It has been recognized that a keyboard/pen arrangement would benefit many applications and users. Many hand held computers use a keyboard/pen arrangement for data entry, such as disclosed in U.S. Pat. No. 5,268,816 to Abell, and U.S. Pat. No. 5,276,589 to Bartlett. It is known in the art to use dual position display screens for keyboard/pen arrangements. When the display screen is in its substantially vertical position, the keyboard is disposed in a substantially horizontal position so that a user may view the display screen when using the keyboard to enter data. When data is to be entered through a graphics pen, the display screen is disposed in a substantially horizontal position, and the keyboard is disposed in a substantially vertical position. An example of such a system is disclosed in U.S. Pat. No. 5,103,376 to Blonder.

A problem with the known keyboard/pen computer arrangements is that the keyboard/mouse portion of the computer stays active and gets in the way when a user is entering data using a graphics pen. The user has to be careful not to hit a key accidentally, which would input erroneous data; therefore, the user cannot use the keyboard portion as a grip to keep the computer steady when using the graphics pen. This leads to computer designs that are larger in size and heavier in order to reduce the need for gripping. Since it is desired to keep the weight and size of a hand held computer to a minimum so that a user can carry the computer more easily, this increased weight and size is therefore not desirable. Another drawback of these devices is that the pen input is not automatically activated. Instead, a manual knob or a switch is needed to activate the keyboard/mouse input or the pen input.

Accordingly, a need exists to provide a simple and light-weight keyboard/pen computer interface such that the computer switches mode automatically to disable or activate the keyboard when appropriate. It would be further desirable to provide a keyboard/pen computer interface in which the keyboard does not interfere with the use of the computer when it is in a pen input mode.

SUMMARY OF THE INVENTION

In accordance with the teachings of this invention, a hand held user computer interface is provided. The hand held user computer interface can be automatically switched between a keyboard input mode and a pen input mode. When the computer is pivoted to the pen input mode, the keyboard is automatically disabled allowing the user to grip the keyboard without concern about accidentally hitting a key, thus allowing the computer design to be small and light-weight.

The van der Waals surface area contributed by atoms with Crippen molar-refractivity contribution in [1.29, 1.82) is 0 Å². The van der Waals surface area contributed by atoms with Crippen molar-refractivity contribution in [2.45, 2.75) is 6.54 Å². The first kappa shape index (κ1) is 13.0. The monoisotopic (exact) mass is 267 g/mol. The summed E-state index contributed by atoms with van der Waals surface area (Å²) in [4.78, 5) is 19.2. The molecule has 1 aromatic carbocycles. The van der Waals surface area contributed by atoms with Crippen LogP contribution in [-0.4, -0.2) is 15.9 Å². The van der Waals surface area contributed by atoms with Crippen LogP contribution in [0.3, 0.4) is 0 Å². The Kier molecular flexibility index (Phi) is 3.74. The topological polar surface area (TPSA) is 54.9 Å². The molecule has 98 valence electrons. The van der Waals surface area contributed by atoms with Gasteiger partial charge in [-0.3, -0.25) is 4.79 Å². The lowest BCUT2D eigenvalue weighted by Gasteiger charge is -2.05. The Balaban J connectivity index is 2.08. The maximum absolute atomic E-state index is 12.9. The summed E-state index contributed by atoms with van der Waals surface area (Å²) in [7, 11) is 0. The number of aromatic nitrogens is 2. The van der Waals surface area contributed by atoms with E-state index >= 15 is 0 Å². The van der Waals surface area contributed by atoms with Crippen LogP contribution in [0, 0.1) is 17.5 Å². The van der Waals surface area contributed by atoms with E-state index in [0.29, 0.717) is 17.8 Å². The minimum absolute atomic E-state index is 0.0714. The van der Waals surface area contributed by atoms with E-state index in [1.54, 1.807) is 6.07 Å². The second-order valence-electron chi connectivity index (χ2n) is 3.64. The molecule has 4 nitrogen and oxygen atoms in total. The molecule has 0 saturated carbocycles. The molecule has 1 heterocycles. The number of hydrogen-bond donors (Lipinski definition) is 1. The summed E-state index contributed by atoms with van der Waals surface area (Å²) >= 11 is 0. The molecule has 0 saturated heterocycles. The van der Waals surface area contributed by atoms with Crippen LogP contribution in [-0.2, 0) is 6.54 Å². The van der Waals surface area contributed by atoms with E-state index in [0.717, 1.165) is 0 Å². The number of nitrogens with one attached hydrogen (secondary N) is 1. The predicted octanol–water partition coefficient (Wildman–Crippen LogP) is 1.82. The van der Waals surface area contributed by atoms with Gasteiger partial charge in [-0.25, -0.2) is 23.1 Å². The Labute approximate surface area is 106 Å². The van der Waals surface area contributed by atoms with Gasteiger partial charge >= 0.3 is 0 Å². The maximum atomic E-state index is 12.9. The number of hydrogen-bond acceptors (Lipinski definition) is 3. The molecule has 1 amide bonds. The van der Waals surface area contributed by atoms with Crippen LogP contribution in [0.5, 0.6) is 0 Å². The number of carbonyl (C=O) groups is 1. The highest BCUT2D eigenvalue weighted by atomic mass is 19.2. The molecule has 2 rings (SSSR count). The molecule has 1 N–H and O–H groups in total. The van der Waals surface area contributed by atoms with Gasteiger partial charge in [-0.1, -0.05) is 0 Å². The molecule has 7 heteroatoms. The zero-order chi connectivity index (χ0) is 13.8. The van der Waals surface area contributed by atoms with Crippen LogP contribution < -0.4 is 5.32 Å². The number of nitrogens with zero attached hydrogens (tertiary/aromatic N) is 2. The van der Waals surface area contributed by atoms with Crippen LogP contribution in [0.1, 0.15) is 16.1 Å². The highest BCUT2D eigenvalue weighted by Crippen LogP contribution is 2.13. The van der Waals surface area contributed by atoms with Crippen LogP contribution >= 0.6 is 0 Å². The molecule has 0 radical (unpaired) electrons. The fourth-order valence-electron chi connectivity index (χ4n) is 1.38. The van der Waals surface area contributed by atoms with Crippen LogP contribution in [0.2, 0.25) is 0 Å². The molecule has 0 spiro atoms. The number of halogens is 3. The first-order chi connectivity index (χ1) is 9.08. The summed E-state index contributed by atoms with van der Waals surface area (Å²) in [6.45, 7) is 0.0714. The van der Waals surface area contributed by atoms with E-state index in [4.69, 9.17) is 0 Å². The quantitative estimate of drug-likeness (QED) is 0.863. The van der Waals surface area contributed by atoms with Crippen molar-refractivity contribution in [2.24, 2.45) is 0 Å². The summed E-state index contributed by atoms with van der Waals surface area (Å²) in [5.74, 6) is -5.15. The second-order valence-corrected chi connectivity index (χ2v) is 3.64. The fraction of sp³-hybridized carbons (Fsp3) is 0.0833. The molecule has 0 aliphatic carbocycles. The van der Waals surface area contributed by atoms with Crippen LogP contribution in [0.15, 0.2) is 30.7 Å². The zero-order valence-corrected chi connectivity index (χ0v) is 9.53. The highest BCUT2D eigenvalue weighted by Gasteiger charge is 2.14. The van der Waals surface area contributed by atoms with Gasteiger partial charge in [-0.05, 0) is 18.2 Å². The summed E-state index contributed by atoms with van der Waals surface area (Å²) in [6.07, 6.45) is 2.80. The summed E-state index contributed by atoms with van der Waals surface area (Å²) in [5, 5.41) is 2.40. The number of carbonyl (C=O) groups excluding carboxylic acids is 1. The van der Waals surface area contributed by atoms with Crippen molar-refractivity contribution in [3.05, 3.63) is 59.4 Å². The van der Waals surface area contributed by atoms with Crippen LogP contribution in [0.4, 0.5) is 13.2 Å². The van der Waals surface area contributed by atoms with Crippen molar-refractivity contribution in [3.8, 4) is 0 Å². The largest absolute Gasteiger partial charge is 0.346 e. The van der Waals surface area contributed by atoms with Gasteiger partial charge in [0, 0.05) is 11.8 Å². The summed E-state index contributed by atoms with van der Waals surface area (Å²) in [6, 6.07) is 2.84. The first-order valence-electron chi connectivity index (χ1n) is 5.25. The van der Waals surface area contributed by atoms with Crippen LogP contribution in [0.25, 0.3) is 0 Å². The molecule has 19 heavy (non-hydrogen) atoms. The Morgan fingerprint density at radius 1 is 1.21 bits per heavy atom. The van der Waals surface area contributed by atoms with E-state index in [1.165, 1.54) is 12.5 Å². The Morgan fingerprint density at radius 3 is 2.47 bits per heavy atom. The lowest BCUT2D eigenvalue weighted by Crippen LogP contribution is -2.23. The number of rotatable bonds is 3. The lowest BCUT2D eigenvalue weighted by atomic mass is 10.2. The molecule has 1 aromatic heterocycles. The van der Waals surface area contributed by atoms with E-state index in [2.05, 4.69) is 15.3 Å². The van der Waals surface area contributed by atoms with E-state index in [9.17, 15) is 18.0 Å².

More particularly, the hand held computer comprises a display portion pivotally connected to a keyboard portion by a hinge. In the keyboard input mode, the display portion is substantially in a non-coplanar position with respect to the keyboard portion. The keyboard portion is rotatable about the hinge all the way around to a position in which the keyboard portion is underneath the display portion. When the keyboard portion is pivoted, the motion is detected and the computer automatically switches mode to disable the keyboard portion and activate the pen input mode. Thus, no manual knob or switch control is needed to change from keyboard input mode to pen input mode or vice versa. The hand held computer thereafter operates as an electronic notepad eliminating interference from the keyboard portion while the computer is in the pen input mode. The disabled keyboard may then be used for easy gripping of the computer, which results in a smaller and lighter computer.

A more complete understanding of the hand held user computer interface will be afforded to those skilled in the art, as well as a realization of additional advantages and objects thereof, by a consideration of the following detailed description of the preferred embodiment. Reference will be made to the appended sheets of drawings which will first be described briefly.

BRIEF DESCRIPTION OF THE DRAWINGS

FIG. 1 is a perspective view of a hand held computer according to an embodiment of the present invention.